Monday, January 9, 2012

A Joyful Life
Thirty Years a Monk

  After almost thirty years as a monk, and nearing eighteen years in the priesthood, I am hard pressed to think there could be any other life for me. I am content. Living in community with my brothers, celebrating the divine services in the monastery's temple, counseling people, hearing confessions, and spending many hours each day in contemplative prayer, I am a happy man.

As the co-founder of a monastery in a region of the country where, until relatively recent, Orthodoxy was virtually unknown, I found myself becoming a missionary monk. Like the monks who came from Russia to evangelize Alaska in the eighteenth century, Father Paul and I had to introduce the local people, not only to monasticism, but to Orthodoxy. We did so by following the example of the Valaam monks, befriending the local people, networking with community leaders on projects that were important to the sustainability, quality of life, and well being of the population, and getting to know the local religious leaders.

During the early years we supported ourselves by selling icons, prayer ropes, incense, and Orthodox books and CD's, at the local farmers market. We had a small chapel in a house we rented, and struggled to make ends meet, as we shared our faith with those who were drawn to us. We did not push Orthodoxy on people, but shared the truth of Orthodoxy by acts of kindness, charity, and openness. We made it a policy never to go into the village unless we were willing to be accessible to the people, be willing to answer questions, and warmly interact with others, always trying to be a witness to the Christ Whom we serve. This is the Orthodox way, and, for me, there is no other life I could possibly want.

With love in Christ,
Abbot Tryphon

click on photos to enlarge

Monday January 9, 2012 / December 27, 2011

31st Week after Pentecost. Tone five.
Third Day of the Feast of the Nativity. Holy Protomartyr and Archdeacon Stephen (34).
Venerable Theodore Graptus ("the Branded") of Palestine and Bithynia, confessor (840), brother of St. Theophanes the Confessor and Hymnographer (850).
New Hieromartyrs Tikhon, archbishop of Voronezh and with him 160 martyred priests (1919).
Virgin-Martyr Antonina (1937).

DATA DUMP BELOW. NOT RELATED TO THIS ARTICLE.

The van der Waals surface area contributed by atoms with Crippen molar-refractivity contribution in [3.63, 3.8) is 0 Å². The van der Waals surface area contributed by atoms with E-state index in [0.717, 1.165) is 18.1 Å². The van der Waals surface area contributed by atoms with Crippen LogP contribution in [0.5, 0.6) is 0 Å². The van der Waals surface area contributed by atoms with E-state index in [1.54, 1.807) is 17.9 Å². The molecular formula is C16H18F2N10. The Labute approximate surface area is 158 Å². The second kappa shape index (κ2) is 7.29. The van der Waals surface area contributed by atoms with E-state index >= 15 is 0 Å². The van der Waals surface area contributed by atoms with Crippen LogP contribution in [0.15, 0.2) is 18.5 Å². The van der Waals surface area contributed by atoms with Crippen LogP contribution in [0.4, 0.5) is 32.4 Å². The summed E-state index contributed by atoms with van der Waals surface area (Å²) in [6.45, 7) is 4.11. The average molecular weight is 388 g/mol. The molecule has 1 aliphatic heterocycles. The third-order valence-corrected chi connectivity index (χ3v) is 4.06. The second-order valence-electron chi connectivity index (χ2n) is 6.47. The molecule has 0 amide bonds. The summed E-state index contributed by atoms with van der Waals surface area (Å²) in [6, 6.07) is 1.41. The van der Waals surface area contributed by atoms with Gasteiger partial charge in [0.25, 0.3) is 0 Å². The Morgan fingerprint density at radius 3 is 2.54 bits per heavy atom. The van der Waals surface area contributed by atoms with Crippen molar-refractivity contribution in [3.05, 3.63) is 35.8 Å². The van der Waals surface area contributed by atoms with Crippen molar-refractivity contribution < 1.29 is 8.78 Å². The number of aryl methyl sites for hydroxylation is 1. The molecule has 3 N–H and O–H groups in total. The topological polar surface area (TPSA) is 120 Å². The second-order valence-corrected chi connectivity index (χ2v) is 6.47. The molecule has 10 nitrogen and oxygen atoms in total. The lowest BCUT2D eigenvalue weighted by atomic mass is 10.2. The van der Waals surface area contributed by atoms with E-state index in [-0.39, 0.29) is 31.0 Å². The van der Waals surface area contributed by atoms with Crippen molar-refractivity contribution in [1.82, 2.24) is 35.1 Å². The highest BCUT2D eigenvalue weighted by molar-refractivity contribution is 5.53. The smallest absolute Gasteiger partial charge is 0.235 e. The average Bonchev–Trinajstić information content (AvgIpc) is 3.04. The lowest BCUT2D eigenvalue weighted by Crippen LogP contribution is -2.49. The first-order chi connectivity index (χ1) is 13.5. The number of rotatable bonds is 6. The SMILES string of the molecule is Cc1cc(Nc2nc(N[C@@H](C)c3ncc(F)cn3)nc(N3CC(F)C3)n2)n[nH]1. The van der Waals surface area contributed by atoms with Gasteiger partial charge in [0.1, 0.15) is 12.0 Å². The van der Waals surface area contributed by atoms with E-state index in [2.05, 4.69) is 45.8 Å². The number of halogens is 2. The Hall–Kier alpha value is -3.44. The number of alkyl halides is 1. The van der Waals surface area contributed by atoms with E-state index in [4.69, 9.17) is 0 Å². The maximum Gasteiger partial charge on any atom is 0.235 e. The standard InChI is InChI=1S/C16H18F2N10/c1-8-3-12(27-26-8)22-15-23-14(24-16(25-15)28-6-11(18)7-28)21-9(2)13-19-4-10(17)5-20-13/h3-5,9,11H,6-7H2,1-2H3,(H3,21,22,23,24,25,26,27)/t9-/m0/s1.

St. Theodore, archbishop of Constantinople (686).
Uncovering of Relics (1514) of Venerable Pherapont of Mozhaisk, Luzhetsk.
Venerable Luke, monk, of Tryglia.
St. Maximus, bishop of Alexandria (282).
St. Maurice and the Theban Legion. (Candidus, Innocent, Exuperius and 6,600 others) (302).

I wish to thank those of you who have been contributing towards the principle of our mortgage ($250,000.00). For those of you who can't donate due to the depressed economy, please remember to pray for the monastery. It would be such a great blessing if we were able to retire the mortgage debt altogether.

Donations can be made directly to the monastery through PayPal, or you may send donations to:

All-Merciful Saviour Monastery
PO Box 2420
Vashon Island, WA 98070-2420 USA


These photos were taken in the location of Cannon Beach, Oregon, where I am attending the International Conference of Police Chaplains, Northwest Region. I will be here for a week (hardship duty, of course).

Hebrews 11:17-23

The Faith of the Patriarchs
17 By faith Abraham, when he was tested, offered up Isaac, and he who had received the promises offered up his only begotten son, 18 of whom it was said, “In Isaac your seed shall be called,”[a] 19 concluding that God was able to raise him up, even from the dead, from which he also received him in a figurative sense.
20 By faith Isaac blessed Jacob and Esau concerning things to come.
21 By faith Jacob, when he was dying, blessed each of the sons of Joseph, and worshiped, leaning on the top of his staff.
22 By faith Joseph, when he was dying, made mention of the departure of the children of Israel, and gave instructions concerning his bones.
The Faith of Moses
23 By faith Moses, when he was born, was hidden three months by his parents, because they saw he was a beautiful child; and they were not afraid of the king’s command.

Hebrews 11:27-31

27 By faith he forsook Egypt, not fearing the wrath of the king; for he endured as seeing Him who is invisible. 28 By faith he kept the Passover and the sprinkling of blood, lest he who destroyed the firstborn should touch them.
29 By faith they passed through the Red Sea as by dry land, whereas the Egyptians, attempting to do so, were drowned.
By Faith They Overcame
30 By faith the walls of Jericho fell down after they were encircled for seven days. 31 By faith the harlot Rahab did not perish with those who did not believe, when she had received the spies with peace.

Mark 10:46-52

Jesus Heals Blind Bartimaeus
46 Now they came to Jericho. As He went out of Jericho with His disciples and a great multitude, blind Bartimaeus, the son of Timaeus, sat by the road begging. 47 And when he heard that it was Jesus of Nazareth, he began to cry out and say, “Jesus, Son of David, have mercy on me!”
48 Then many warned him to be quiet; but he cried out all the more, “Son of David, have mercy on me!”
49 So Jesus stood still and commanded him to be called.
Then they called the blind man, saying to him, “Be of good cheer. Rise, He is calling you.”
50 And throwing aside his garment, he rose and came to Jesus.
51 So Jesus answered and said to him, “What do you want Me to do for you?”
The blind man said to Him, “Rabboni, that I may receive my sight.”
52 Then Jesus said to him, “Go your way; your faith has made you well.” And immediately he received his sight and followed Jesus on the road.

The PodCast is always different than the blog article.

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